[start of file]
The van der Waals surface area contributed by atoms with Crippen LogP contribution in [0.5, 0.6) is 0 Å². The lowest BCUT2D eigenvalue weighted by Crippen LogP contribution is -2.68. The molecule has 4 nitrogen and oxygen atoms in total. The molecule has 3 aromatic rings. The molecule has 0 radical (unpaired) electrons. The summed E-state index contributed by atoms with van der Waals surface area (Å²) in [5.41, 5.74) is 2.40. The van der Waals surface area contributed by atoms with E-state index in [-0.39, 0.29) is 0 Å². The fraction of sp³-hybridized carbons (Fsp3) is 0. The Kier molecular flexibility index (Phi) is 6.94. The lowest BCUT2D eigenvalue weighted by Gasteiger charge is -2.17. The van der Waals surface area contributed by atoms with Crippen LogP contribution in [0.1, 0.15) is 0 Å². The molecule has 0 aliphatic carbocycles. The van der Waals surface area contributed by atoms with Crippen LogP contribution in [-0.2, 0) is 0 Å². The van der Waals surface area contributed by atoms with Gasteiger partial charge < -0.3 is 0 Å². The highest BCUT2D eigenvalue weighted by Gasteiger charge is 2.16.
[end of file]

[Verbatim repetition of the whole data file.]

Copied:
The van der Waals surface area contributed by atoms with Crippen LogP contribution in [0.5, 0.6) is 0 Å². The lowest BCUT2D eigenvalue weighted by Crippen LogP contribution is -2.68. The molecule has 4 nitrogen and oxygen atoms in total. The molecule has 3 aromatic rings. The molecule has 0 radical (unpaired) electrons. The summed E-state index contributed by atoms with van der Waals surface area (Å²) in [5.41, 5.74) is 2.40. The van der Waals surface area contributed by atoms with E-state index in [-0.39, 0.29) is 0 Å². The fraction of sp³-hybridized carbons (Fsp3) is 0. The Kier molecular flexibility index (Phi) is 6.94. The lowest BCUT2D eigenvalue weighted by Gasteiger charge is -2.17. The van der Waals surface area contributed by atoms with Crippen LogP contribution in [0.1, 0.15) is 0 Å². The molecule has 0 aliphatic carbocycles. The van der Waals surface area contributed by atoms with Crippen LogP contribution in [-0.2, 0) is 0 Å². The van der Waals surface area contributed by atoms with Gasteiger partial charge < -0.3 is 0 Å². The highest BCUT2D eigenvalue weighted by Gasteiger charge is 2.16.